Successful businesses are built on superior senses. Senses of timing, opportunity, responsibility and yes, even humour. None of these is as important as the ability to sense the market. Bill Gates, Sam Walton, and Richard Branson brought these to the businesses they founded. In Africa, large enterprises are growing and spreading beyond their domestic market driven by leaders with these senses. Who would have thought that the biggest retail bank by branch footprint would be founded in Togo?
Paying attention to customers is not a new idea, but very often CEOs see this as the parish of the sales or marketing department. They are often enticed away by discussions with international partners, banks, private equity funds, government officials, and chest thumping sessions with competitor CEOs. The more this happens, the more their intelligence about the market becomes second or even third hand. It is hard to apply superior senses to third hand information.
There is also a danger that senior managers confuse information with knowledge. Even if you have information from most levels of the distribution channel, you will not see how each customer relates to the next, or how they see your competitors.
Some years ago, I worked with a global petroleum company. Every quarter they diligently assembled their leadership team to listen to a market research presentation. This was a very long meeting, as the downstream business of the company was large and complex. It was also made longer by a very verbose and discursive presenter who took us around the houses and back up the hill. Like many research companies at the time, he was unable to suggest concrete points of action beyond the very obvious. And the leadership group was not action focussed – to be honest they were more concerned with how their superiors overseas saw them. As that depended on them executing global initiatives to a pre-determined template, they had no interest in the local customer information being presented to them. I attended six of these meetings, and it became the marketing equivalent of Groundhog Day. Also, the CEO never attended.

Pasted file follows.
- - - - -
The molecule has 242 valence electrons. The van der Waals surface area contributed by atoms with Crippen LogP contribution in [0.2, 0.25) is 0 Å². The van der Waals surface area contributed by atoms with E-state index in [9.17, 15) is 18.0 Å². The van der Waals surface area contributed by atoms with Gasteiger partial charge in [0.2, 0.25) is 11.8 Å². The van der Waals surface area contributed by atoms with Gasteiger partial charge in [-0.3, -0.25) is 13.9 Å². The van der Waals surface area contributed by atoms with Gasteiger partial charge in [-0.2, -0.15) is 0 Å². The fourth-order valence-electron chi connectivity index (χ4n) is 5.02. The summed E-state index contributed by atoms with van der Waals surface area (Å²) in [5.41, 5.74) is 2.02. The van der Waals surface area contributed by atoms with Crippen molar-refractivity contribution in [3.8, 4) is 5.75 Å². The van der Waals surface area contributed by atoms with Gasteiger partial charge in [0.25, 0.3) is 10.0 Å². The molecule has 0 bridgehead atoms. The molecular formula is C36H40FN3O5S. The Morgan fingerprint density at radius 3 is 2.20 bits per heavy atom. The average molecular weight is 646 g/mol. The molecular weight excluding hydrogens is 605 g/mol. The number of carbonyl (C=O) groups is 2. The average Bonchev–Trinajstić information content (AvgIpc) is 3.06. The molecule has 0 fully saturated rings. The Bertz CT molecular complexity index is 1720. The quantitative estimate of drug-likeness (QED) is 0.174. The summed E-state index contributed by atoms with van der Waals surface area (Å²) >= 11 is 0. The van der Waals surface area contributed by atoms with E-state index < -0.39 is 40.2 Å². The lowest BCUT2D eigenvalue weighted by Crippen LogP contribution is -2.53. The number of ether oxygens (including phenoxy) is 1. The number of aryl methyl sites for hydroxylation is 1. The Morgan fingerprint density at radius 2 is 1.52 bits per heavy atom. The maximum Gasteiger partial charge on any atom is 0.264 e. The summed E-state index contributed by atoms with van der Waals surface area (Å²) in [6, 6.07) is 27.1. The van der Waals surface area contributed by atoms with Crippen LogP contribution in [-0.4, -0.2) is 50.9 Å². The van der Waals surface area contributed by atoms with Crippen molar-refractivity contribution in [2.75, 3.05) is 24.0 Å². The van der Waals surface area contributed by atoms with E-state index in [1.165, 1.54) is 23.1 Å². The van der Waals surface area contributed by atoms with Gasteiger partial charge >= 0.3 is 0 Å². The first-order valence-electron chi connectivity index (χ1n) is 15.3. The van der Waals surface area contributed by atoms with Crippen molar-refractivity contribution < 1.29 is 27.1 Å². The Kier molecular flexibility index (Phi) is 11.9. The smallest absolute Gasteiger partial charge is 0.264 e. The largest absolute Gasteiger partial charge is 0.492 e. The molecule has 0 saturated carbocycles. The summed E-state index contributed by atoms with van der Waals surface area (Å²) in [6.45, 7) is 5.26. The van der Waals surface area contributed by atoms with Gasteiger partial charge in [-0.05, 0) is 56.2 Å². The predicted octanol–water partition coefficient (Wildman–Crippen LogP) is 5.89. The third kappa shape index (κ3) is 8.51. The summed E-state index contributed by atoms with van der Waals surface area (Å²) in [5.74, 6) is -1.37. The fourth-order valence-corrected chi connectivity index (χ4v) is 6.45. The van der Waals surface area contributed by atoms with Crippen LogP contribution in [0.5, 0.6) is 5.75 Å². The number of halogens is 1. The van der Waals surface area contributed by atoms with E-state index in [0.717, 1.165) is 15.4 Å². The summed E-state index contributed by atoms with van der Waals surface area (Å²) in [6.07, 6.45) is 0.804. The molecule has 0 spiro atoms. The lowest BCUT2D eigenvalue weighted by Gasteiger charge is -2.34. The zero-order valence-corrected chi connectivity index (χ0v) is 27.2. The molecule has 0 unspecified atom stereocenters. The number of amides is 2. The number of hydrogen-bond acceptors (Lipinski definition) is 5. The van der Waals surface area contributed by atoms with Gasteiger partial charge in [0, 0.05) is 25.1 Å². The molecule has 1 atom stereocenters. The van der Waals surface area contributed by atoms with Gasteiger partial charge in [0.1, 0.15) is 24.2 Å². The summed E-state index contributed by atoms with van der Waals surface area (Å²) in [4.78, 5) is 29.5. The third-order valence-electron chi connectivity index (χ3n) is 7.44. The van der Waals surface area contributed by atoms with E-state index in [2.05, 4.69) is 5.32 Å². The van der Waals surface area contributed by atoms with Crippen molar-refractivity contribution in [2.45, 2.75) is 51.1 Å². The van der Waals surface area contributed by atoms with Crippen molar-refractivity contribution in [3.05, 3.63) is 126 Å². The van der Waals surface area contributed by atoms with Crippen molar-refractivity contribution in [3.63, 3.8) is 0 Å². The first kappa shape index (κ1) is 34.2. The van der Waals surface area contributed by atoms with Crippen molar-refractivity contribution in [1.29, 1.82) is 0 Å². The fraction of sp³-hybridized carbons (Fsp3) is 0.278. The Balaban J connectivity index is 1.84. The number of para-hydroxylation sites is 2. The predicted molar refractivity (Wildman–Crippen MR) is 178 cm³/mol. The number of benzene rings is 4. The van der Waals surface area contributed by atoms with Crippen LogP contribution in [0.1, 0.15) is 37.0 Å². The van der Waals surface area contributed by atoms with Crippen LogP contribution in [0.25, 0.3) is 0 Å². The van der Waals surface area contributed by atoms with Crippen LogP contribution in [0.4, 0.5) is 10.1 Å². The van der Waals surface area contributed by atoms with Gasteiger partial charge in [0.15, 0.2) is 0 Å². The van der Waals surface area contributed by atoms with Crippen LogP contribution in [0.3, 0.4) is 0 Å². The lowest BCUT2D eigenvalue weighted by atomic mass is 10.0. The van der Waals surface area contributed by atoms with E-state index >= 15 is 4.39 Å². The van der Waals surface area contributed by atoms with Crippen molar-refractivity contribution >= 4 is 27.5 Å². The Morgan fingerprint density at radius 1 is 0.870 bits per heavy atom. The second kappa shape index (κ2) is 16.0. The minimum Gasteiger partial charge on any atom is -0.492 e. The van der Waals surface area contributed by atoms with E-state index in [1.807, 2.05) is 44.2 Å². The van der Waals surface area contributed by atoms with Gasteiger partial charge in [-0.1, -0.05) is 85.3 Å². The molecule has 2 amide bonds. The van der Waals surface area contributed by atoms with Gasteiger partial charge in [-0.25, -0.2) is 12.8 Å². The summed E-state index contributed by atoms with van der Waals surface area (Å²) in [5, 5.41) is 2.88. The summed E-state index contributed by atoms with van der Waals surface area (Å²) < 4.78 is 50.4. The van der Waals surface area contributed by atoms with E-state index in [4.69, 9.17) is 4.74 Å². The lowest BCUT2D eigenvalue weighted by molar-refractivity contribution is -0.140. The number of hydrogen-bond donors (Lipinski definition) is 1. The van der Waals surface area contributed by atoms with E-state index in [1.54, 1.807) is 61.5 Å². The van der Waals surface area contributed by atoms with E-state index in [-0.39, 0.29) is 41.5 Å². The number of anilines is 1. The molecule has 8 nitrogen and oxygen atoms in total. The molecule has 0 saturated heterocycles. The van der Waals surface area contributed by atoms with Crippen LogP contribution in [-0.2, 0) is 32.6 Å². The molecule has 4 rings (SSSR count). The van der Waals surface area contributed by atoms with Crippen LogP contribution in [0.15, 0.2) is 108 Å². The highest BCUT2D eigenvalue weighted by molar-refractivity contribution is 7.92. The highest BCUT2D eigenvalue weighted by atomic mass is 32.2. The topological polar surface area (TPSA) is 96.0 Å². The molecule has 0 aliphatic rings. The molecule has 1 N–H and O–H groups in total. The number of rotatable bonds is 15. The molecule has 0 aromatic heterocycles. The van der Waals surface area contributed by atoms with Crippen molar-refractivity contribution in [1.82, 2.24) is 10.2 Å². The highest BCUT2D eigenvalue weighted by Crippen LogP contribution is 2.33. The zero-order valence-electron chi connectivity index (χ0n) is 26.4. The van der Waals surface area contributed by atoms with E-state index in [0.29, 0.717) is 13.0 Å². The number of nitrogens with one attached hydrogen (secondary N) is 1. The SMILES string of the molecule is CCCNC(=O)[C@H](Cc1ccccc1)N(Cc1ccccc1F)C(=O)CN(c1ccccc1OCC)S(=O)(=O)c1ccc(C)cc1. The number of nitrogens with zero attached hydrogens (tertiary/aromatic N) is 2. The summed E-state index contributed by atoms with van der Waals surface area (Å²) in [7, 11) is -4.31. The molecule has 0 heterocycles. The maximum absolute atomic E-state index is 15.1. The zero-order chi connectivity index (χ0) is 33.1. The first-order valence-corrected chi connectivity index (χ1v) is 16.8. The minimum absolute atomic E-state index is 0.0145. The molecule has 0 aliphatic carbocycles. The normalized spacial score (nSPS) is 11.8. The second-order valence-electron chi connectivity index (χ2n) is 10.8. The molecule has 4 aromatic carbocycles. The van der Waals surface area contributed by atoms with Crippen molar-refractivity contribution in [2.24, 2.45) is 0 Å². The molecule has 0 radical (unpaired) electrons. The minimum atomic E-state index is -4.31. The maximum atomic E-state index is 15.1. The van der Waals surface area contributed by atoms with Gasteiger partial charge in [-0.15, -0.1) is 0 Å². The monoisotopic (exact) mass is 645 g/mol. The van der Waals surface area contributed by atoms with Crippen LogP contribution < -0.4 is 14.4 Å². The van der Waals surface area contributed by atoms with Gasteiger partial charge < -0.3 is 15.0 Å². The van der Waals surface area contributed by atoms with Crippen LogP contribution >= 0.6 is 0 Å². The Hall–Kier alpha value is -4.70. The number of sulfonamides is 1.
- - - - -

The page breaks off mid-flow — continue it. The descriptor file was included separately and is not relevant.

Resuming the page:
I’m a great fan of customer personification. Taking the time and trouble to profile customers and potential customers from a wide range of sources. Face to face interviews, sales force reports, distributor feedback – but also general information about society gleaned from the web, traditional media and word of mouth. As such it builds a qualitative picture, rather than a quantitative one. But it is qualitative information that CEO’s and their marketing teams need if they are to apply, or develop, the superior senses we are talking about.
Customer profiling can be a fun, team-based activity. Making up large boards populated by photographs of typical customers and their living and working environments. Notes about their hopes, and fears. Press cuttings about tax increases and other unwelcome government developments that will affect their behaviour.
If you involve your PR or advertising agency people, then you add more colour to the picture because they have the benefit of working across many market segments. And learnings from how people react to chicken products might inform how relevant they see your chocolate brand.
Customer profiling is not a precise exercise. You can pull it apart if you are so minded. But bringing a physical picture of the target consumer to a leadership meeting reminds everyone, from the chief finance officer to the production director that the business exists to serve human beings. When you remember that, you can apply your superior senses to their present and future needs.
Chris Harrison has 30 years experience of marketing and advertising. Most of them spent in Africa. He leads the African operations of The Brand Inside; an international company that helps organisations deliver their brands and strategies through their people. www.thebrandinside.com